But he joined a local hiking group instead. His wife has since passed away and he's still hiking regularly at 91.
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Old 12-08-11, 02:31 PM   #13
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I read The Art of Cycling to help me avoid injury: http://www.google.com/products/catal...d=0CF0Q8wIwAA#

Robert explains the risks and how to lower the odds of having a fall or other issues. Cycling can be very safe.
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Old 12-08-11, 02:38 PM   #14
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I'm almost 3 decades younger, but my late return to cycling has yielded expected improvements in physical conditioning, as well as, tremendous unanticipated mental benefits. I'm sure your situation is taking a tremendous mental toll.

Think of regular exercise not as time off, but as a time to recharge, and be more effective in your role. As such, elimination shouldn't even be a consideration. However, if can understand perhaps limiting cycling to more protected areas. And, should the need arise, you could always go to tadpole configuration trike. I've seen many a younger character flying along is these beasts, although they sit rather low, and as such, I wouldn't ride one on a major route.
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Old 12-08-11, 03:49 PM   #15
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Your worry about leaving your wife without a caregiver is admirable but you can't avoid all risk. If something has changed to make biking more risky (e.g. balance problems) make changes, like a trike. Otherwise, it sounds like biking could be what saves you in this period of stress. Just take sensible precautions. Remember, you are more likely to have an accident driving to the grocery store or tripping on the front steps.
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Old 12-08-11, 05:27 PM   #16
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If it worries you, make arrangements for a backup in case you are laid up. You could be injured by all sorts of things besides cycling. Or you could get sick. Chances are your daughter or other children could step in and help for a while.

It's important for you to do something for yourself, and to keep your self in shape.
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Old 12-08-11, 06:08 PM   #17
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You need to keep riding. If danger is your consideration, then stick to the paths and mups. Look into some of the nice trikes that they have these days so that you can stay sporty. You need the exercise and you need the time outdoors.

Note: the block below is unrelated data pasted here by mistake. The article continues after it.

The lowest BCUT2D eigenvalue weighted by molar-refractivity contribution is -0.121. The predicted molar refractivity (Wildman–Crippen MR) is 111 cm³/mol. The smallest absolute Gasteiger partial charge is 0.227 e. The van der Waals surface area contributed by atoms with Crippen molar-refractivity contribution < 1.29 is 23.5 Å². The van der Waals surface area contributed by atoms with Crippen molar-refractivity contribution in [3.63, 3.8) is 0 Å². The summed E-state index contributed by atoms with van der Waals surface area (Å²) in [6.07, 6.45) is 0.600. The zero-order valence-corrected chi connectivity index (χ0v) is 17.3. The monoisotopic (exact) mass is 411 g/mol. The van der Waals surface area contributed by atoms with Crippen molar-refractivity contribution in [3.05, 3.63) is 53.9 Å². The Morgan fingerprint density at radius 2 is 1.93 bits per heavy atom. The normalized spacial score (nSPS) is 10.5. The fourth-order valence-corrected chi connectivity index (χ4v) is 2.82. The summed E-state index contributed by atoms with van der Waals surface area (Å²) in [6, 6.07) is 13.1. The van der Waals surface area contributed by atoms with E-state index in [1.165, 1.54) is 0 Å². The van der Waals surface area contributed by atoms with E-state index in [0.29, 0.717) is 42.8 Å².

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Old 12-08-11, 06:49 PM   #18
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Everyone is different. I would go nuts if I had to ride on a trainer. We live in the Arizona desert so I can ride year-round. I am very careful but you can trip over a rug in the hall way too. Its a hard choice and I wish you luck in it. For me, it would be outside ride time until I can't do it anymore.
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Old 12-08-11, 07:18 PM   #19
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Exactly what DnvrFox said above.

When my wife's father was in a similar situation, both his daughters were plain in expressing their hope and opinion that he continue his own life to the full extent possible.
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Old 12-08-11, 07:37 PM   #20
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What would happen if you got in a car accident? Fell down the stairs? Got hit by a car in the supermarket parking lot? and on and on. The only way you lose is if you change your lifestyle unnecessarily.
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Old 12-08-11, 07:45 PM   #21
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At some point, both you and your wife will benefit if she can be cared for in a Memory Care assisted living community.
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Old 12-08-11, 07:45 PM   #22
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Whatever you decide to do, yrrej, it will be the right thing.

Next time I hear some fool trying to sound macho while blabbering about sports, or politics, or the warfare he only watches on TV, I'll just quietly think to myself - I've seen "tough", buddy, and it ain't you. "Tough" means just trying to do what needs to be done when the time comes, as best you can.

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Old 12-08-11, 08:07 PM   #23
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I am a firm believer that exercise can reduce the effect of an accident (which you could have doing anything). Sedentary folks lose both muscle (affecting their stability and resilience) and bone, so even minor events can have life-changing effects. I enjoy cycling, but I do see that some of the risks I choose (like being speedy downhill) could catch up to me. I have started to enjoy rowing a lot, but don't get on the water often. Even so, I spend some time on my Waterrower almost every day.

Good luck

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Old 12-08-11, 11:16 PM   #24
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For your own health, both physical and mental, continue riding like you always have.
Someone is already helping 32 hours a week; great.
You can get hurt/incpacitated in hundreds of ways; so will you just curl up on the couch?
We are in our late 70s and continue riding . . . it is a great stress reliever!
Good luck.
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Old 12-09-11, 08:47 AM   #25
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Ride the trainer for exercise, go ride a bike path for a time-out. ps, You are a saint!